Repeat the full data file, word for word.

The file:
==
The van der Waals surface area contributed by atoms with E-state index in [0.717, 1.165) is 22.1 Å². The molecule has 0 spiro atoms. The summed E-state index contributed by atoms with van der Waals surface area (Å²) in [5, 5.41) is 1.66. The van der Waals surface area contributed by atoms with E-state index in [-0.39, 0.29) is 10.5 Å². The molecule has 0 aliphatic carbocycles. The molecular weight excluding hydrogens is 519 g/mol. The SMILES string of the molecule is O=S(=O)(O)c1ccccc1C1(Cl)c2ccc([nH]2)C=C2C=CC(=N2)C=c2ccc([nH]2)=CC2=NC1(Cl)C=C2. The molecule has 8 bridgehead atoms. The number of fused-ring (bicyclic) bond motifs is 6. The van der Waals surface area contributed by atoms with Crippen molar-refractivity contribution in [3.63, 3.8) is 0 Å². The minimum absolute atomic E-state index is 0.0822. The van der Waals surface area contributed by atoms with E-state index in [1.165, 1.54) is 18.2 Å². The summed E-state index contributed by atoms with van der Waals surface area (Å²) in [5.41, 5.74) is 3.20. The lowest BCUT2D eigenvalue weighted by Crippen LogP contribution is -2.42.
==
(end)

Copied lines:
The van der Waals surface area contributed by atoms with E-state index in [0.717, 1.165) is 22.1 Å². The molecule has 0 spiro atoms. The summed E-state index contributed by atoms with van der Waals surface area (Å²) in [5, 5.41) is 1.66. The van der Waals surface area contributed by atoms with E-state index in [-0.39, 0.29) is 10.5 Å². The molecule has 0 aliphatic carbocycles. The molecular weight excluding hydrogens is 519 g/mol. The SMILES string of the molecule is O=S(=O)(O)c1ccccc1C1(Cl)c2ccc([nH]2)C=C2C=CC(=N2)C=c2ccc([nH]2)=CC2=NC1(Cl)C=C2. The molecule has 8 bridgehead atoms. The number of fused-ring (bicyclic) bond motifs is 6. The van der Waals surface area contributed by atoms with Crippen molar-refractivity contribution in [3.63, 3.8) is 0 Å². The minimum absolute atomic E-state index is 0.0822. The van der Waals surface area contributed by atoms with E-state index in [1.165, 1.54) is 18.2 Å². The summed E-state index contributed by atoms with van der Waals surface area (Å²) in [5.41, 5.74) is 3.20. The lowest BCUT2D eigenvalue weighted by Crippen LogP contribution is -2.42.